The Dinner Club By Helen Aitchison Review


Reviewed by Kat Harrison

If you’re looking for a book to read this summer, perhaps a companion for pool or beach, then I’d highly recommend Helen Aitchison’s ‘The Dinner Club’, from Cahill Davis Publishing.

From the very first chapter, you’re drawn into the character’s lives, with the writing placing you right alongside them in their living rooms. For me, a good book is one that encourages a smile and evokes laughter, a fictional friendship formed. Yet, at just the turn of a page, you’ll have tears in your eyes and an ache in your heart, as you empathise with more difficult situations. And this story does just that and more.

Steadily introduced to five main characters, the pace is perfect, with you gradually getting to know each one of them. First up is Derek. Derek is key to the whole story as it’s his recent separation from his wife that alongside a TV show spurs him on to start a dinner club, to not only make new friends but to come to terms with a secret that he now realises he’s kept for far too long.

Florence, Violet, Eddie and Cara make up a wonderful supporting cast and with the backdrop of The Dinner Club, we learn that each of them is facing their own personal battle. It’s an easy, light hearted read yet at the same time deals with difficult topics such as death, domestic abuse and loneliness in old age. The book is jam-packed with humour but it doesn’t once devalue or distract from these important issues. ‘The Dinner Club’ takes you on a rollercoaster ride through the ups and downs of life; there’s happiness, there’s grief, there’s tough times and trauma, there’s love, there’s laughter and you’ll be at the very heart of it all. As the characters bond, you too will get that warm and fuzzy feeling that stems from the forming of new friendships.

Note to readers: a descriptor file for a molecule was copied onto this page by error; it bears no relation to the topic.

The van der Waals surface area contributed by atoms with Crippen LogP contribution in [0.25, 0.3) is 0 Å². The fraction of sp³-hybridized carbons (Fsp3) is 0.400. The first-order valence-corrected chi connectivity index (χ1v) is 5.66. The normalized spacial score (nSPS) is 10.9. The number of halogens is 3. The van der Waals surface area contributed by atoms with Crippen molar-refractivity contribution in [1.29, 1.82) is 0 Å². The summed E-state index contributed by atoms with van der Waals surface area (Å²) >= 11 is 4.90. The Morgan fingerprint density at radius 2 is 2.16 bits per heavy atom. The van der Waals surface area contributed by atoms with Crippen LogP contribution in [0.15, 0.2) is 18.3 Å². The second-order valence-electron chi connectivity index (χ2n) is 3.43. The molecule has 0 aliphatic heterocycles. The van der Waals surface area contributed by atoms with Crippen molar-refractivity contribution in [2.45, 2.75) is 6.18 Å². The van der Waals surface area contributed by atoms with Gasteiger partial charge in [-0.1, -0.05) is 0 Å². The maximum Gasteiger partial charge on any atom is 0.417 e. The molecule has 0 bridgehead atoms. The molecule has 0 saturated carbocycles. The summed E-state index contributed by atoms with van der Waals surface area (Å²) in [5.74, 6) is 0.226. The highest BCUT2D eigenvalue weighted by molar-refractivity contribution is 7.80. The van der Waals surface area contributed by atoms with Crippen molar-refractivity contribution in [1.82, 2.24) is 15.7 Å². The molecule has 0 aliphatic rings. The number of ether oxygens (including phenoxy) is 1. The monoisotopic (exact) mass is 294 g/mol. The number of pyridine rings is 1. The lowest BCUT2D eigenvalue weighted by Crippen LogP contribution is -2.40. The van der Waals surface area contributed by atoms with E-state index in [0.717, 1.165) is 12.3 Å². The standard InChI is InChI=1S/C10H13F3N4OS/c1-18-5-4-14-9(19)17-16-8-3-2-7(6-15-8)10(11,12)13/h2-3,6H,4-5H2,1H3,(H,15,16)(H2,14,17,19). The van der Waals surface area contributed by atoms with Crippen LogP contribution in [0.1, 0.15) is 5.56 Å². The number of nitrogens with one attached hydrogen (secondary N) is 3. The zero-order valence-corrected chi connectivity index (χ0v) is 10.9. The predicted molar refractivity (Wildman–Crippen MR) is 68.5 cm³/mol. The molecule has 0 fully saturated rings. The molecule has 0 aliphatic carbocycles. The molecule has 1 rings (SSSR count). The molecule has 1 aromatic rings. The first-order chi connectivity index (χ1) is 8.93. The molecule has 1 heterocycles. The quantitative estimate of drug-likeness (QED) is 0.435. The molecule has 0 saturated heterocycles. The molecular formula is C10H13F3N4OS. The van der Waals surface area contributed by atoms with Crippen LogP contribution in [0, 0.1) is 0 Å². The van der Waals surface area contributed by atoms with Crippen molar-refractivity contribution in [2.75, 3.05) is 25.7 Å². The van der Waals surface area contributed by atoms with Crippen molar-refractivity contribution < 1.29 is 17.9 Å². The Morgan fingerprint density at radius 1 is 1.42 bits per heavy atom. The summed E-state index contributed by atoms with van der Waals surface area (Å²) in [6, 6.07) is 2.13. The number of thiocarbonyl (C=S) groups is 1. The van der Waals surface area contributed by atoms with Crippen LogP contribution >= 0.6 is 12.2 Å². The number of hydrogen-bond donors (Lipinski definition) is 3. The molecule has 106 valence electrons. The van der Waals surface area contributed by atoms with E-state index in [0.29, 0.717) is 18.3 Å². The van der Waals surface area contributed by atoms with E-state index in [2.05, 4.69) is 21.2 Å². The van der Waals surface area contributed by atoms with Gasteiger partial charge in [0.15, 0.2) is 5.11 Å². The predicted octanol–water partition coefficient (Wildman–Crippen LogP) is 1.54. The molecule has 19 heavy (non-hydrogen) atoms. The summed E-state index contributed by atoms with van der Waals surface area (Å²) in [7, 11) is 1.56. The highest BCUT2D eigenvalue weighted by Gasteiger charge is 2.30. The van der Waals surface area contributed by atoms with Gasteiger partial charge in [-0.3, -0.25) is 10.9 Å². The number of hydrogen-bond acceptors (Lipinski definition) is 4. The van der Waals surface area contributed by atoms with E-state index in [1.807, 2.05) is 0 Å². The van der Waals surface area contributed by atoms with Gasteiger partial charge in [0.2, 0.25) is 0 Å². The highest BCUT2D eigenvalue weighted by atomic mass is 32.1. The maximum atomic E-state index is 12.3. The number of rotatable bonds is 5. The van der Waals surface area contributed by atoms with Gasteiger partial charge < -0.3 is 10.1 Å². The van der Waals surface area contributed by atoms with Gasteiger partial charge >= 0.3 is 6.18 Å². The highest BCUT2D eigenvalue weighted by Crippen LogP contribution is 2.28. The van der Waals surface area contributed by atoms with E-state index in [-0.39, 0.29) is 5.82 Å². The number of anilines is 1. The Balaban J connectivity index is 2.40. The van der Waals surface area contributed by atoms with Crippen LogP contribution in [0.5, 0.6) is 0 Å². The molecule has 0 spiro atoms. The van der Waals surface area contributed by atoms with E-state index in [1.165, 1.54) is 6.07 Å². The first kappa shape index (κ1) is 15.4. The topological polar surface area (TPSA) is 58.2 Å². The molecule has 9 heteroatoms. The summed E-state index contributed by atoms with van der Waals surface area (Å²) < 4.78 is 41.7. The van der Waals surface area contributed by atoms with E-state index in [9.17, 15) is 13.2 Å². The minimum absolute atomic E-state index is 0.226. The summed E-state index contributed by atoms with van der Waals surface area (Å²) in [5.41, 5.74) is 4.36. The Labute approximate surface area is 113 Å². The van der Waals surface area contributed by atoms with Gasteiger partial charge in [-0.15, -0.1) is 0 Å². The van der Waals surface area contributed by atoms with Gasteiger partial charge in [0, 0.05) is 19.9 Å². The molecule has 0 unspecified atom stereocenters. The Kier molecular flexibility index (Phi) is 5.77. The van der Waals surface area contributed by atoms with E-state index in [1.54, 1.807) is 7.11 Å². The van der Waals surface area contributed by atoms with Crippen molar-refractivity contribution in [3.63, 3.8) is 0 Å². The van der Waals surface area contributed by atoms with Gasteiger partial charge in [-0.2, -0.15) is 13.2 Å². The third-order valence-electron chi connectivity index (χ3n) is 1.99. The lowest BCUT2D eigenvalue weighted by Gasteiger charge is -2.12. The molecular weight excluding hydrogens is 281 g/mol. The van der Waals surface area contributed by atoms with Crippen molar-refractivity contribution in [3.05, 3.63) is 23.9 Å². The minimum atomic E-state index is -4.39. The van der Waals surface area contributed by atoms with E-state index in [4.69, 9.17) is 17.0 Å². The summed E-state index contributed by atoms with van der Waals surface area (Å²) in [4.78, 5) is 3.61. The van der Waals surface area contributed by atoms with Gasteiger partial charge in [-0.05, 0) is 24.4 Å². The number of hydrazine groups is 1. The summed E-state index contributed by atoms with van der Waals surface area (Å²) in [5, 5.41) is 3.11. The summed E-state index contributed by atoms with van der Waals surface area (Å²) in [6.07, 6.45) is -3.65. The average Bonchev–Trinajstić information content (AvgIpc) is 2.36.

As chapters unfold, the story continues and develops from the viewpoints of each of the characters. It’s easy to follow yet this technique succeeds in adding depth and a richness to the tale, where you get to know each individual not only through their descriptions but through the insights of others.

The story is about forming friendships through a shared love of food, as well as the need to belong and to feel comfortable in themselves. The characters are varied; there’s the widowed, single Dad, the 80-year old on the look out for one last adventure and the young girl lost in the care system and trying to find her way.

As a Foodie and given the title of this book, I thought the story may have been more focused on dinner party recipes but it’s the ingredients that make up friendships that are truly significant and create a real, heartwarming tale. The snippets that do focus on the character’s favourite meals do however certainly help build-up the picture.

If you enjoy a book where you like the characters, this one is definitely for you. It drips with positivity and even when it makes you sad, it’ll still summon up a smile. ‘The Dinner Club’ is a wonderful debut novel and I’ll certainly be reading any future works of Helen Aitchison

Rating: 4.5 out of 5

RRP: £9.99
Kindle edition £4.99

This product can be purchased from Amazon, Waterstones and WHSmith.

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